After reading Sara Akkad's piece on Auckland, I am compelled to share my own story. Like Sara I spent some formative years working in London, England before moving to Auckland. I lived in Ealing Common and on the Isle of Dogs, in London's East End. Despite the latter having rough edges, I have many fond memories.
Since 2004, I have enjoyed two stints in Auckland. During my first innings I lived in Newmarket and Onehunga. By changing postcodes you invariably see more of a city, which makes for a varied and interesting life. This is probably a luxury that is afforded by having few roots but it is one that allows you to break often-mundane habits and explore a little more.
About a month ago, my wife and I returned to Auckland and we are living in Pukekohe which reminds me of Somerset in Southwest England where I grew up.
On the downside, food in Auckland is somewhat expensive, however, I have been told to watch out for seasonal pricing peaks (and to stop thinking in Ringgit). We have also noticed that meat, fruit and vegetables are very fresh which is something that we appreciate all the more as a result of having lived abroad.
Like Sara, I was immediately overwhelmed by the friendliness of Auckland residents. Auckland is notable for the musical array of "good morning" greetings that are offered when you leave the front door. Being reasonably familiar with your neighbours is unusual in a city. At this point, I am quite sure that any readers who grew up in other urban centres in New Zealand are raising their eyebrows. After all, everything is a matter of perspective.
Upon my return to Auckland, I took a stroll up Queen Street in the CBD and was rather taken aback by the number of familiar faces. I am convinced that if you walk up Queen Street in the CBD once a day you will facilitate a reasonable amount of business networking. After living in the engine room that is Southeast Asia for the past four years this "big village" experience was somewhat refreshing.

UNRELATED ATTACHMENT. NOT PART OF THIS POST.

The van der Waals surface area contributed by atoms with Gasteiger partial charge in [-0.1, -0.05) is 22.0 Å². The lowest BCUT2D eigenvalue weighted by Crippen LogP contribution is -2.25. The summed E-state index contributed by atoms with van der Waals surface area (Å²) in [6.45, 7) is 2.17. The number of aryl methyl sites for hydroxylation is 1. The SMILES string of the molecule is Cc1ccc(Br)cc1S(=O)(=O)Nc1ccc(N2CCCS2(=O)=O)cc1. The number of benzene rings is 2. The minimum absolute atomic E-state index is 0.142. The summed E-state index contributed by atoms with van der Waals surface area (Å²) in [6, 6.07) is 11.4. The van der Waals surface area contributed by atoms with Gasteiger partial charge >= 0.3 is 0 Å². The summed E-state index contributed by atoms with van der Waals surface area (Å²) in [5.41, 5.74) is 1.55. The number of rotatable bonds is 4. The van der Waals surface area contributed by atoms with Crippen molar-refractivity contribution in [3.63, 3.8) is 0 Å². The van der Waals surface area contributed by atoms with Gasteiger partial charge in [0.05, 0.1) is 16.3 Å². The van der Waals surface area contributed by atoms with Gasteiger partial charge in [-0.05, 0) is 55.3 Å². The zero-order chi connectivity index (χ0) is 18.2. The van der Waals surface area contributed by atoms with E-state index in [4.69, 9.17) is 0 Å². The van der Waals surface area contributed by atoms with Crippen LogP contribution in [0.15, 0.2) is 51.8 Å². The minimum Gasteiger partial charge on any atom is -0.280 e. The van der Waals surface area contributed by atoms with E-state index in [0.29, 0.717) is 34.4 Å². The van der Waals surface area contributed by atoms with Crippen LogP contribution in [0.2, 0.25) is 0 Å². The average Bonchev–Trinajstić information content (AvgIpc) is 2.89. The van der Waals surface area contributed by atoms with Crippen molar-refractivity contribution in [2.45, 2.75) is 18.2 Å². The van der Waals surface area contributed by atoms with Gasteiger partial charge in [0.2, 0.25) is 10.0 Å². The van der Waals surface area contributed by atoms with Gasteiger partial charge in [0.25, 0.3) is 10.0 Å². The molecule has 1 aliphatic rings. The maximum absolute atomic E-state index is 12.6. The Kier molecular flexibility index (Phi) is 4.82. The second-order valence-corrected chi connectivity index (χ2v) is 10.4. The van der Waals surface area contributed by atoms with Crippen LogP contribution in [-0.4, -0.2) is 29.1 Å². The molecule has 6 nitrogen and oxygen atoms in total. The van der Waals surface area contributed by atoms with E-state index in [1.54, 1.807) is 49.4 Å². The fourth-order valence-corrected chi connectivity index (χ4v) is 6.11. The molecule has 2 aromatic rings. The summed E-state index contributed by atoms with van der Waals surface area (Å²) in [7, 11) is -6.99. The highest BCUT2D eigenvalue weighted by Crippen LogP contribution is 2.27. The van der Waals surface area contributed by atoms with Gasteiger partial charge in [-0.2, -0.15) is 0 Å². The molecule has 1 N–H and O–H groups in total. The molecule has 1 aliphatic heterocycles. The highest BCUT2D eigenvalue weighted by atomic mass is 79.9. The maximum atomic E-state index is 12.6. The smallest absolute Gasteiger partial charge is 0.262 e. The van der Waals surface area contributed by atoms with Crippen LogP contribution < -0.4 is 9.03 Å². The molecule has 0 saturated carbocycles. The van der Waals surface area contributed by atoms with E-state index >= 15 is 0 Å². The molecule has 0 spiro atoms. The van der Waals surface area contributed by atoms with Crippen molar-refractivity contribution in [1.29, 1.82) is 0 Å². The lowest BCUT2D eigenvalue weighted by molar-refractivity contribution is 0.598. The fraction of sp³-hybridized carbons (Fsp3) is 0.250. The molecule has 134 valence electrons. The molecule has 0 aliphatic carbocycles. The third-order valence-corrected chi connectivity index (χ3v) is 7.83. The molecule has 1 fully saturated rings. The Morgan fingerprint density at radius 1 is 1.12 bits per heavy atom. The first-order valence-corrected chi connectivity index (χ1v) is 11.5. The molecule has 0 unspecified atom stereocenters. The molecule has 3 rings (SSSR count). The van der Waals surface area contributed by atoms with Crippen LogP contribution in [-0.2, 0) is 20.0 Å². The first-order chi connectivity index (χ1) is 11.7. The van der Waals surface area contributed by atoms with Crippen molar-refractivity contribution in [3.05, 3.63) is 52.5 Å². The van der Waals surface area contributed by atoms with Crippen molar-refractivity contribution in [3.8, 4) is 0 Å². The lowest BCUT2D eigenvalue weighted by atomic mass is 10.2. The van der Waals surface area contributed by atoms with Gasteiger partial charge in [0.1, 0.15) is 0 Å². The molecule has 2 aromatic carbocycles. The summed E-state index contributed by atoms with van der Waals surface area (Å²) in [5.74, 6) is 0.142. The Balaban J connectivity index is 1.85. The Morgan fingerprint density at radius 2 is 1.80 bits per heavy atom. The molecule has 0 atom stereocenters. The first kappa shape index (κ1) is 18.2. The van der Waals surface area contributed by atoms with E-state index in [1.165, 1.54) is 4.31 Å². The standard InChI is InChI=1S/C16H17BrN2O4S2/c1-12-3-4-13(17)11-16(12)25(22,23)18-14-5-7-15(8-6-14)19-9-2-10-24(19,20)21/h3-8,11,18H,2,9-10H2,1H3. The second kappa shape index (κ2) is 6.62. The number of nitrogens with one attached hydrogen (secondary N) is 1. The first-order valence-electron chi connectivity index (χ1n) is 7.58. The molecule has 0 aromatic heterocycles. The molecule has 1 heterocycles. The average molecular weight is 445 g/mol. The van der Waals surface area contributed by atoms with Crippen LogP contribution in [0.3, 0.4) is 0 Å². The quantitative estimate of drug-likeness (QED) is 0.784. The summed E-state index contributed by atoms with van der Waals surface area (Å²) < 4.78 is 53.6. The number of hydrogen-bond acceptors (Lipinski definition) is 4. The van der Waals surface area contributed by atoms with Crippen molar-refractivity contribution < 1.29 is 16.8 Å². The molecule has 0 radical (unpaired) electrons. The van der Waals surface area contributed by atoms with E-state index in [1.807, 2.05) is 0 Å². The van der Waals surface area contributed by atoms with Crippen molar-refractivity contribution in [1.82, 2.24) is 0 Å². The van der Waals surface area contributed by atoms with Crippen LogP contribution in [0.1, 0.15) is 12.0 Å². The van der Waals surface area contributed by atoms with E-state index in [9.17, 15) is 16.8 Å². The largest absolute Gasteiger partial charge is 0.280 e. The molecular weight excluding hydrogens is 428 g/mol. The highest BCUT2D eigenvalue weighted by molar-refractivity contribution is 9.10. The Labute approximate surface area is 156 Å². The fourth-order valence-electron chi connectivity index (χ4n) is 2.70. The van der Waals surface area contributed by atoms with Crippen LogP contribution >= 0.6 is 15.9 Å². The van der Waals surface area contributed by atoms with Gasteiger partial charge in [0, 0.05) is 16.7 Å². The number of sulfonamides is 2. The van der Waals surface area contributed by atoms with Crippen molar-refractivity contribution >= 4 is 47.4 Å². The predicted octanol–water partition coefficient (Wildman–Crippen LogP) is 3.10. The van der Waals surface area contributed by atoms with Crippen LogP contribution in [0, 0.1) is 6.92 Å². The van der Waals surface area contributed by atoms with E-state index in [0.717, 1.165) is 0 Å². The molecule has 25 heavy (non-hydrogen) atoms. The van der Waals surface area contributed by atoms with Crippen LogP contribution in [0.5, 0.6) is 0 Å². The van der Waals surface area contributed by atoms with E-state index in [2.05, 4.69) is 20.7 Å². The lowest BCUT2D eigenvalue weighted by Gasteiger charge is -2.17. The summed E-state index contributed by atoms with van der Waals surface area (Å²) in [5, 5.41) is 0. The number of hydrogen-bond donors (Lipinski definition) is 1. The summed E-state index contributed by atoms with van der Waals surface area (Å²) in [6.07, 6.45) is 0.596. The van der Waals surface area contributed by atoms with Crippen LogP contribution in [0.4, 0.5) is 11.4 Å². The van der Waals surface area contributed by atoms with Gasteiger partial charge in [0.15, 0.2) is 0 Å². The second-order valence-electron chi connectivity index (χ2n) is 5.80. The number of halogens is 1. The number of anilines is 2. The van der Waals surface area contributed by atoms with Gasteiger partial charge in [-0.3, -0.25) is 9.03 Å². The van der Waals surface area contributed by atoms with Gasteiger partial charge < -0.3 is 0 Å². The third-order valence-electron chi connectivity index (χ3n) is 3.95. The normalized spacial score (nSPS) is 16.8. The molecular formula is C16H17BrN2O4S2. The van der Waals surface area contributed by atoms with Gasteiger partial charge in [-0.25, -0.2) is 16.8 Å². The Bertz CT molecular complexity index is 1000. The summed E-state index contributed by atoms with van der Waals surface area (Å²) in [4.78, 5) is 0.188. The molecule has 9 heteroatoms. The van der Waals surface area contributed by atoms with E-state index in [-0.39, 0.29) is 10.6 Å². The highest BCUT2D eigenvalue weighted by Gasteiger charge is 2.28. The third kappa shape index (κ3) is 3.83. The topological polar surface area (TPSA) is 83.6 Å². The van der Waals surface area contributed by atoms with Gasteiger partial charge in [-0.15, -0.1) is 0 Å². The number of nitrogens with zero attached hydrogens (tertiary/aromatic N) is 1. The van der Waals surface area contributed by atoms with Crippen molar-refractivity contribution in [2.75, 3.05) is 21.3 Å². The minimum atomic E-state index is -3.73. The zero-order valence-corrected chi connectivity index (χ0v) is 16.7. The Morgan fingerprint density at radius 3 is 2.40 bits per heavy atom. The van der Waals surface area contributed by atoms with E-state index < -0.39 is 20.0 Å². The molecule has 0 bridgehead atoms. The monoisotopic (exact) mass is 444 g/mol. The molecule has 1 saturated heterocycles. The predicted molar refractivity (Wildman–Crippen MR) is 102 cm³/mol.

By now you will have gathered that I have had the good fortune to live in a variety of villages, towns and cities. Over the years I have learnt not to compare them directly. I simply aim to celebrate each place for its particular (and sometimes peculiar) characteristics.
My wife and I have returned to Auckland for the birth of our first bundle of joy later this year. This speaks volumes about New Zealand, its people, values and culture.
However, it should be noted that New Zealand experienced a net loss of migrants in the year to August and a record number of people left these fine shores for Australia. Given this, I do have concerns that views such as mine are often overshadowed by economic realities, which is a challenge that needs to be overcome.
* Leon Hudson is a media intelligence consultant. You can follow him on Twitter @leonhudson